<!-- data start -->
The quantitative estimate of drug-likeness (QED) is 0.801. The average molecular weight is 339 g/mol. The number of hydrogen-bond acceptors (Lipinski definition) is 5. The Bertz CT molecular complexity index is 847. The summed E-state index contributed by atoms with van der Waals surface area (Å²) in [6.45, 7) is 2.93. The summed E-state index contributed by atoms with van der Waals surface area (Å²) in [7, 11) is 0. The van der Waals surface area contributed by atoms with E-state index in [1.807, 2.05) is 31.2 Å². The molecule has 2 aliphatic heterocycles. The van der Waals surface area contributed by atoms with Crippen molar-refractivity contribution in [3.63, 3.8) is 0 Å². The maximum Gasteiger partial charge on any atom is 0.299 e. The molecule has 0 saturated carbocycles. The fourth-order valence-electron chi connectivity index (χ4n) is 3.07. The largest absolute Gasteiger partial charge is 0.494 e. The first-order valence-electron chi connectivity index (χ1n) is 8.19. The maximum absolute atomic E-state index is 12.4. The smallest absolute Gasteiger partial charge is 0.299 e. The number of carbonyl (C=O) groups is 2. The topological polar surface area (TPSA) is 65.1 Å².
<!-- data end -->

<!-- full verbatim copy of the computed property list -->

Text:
The quantitative estimate of drug-likeness (QED) is 0.801. The average molecular weight is 339 g/mol. The number of hydrogen-bond acceptors (Lipinski definition) is 5. The Bertz CT molecular complexity index is 847. The summed E-state index contributed by atoms with van der Waals surface area (Å²) in [6.45, 7) is 2.93. The summed E-state index contributed by atoms with van der Waals surface area (Å²) in [7, 11) is 0. The van der Waals surface area contributed by atoms with E-state index in [1.807, 2.05) is 31.2 Å². The molecule has 2 aliphatic heterocycles. The van der Waals surface area contributed by atoms with Crippen molar-refractivity contribution in [3.63, 3.8) is 0 Å². The maximum Gasteiger partial charge on any atom is 0.299 e. The molecule has 0 saturated carbocycles. The fourth-order valence-electron chi connectivity index (χ4n) is 3.07. The largest absolute Gasteiger partial charge is 0.494 e. The first-order valence-electron chi connectivity index (χ1n) is 8.19. The maximum absolute atomic E-state index is 12.4. The smallest absolute Gasteiger partial charge is 0.299 e. The number of carbonyl (C=O) groups is 2. The topological polar surface area (TPSA) is 65.1 Å².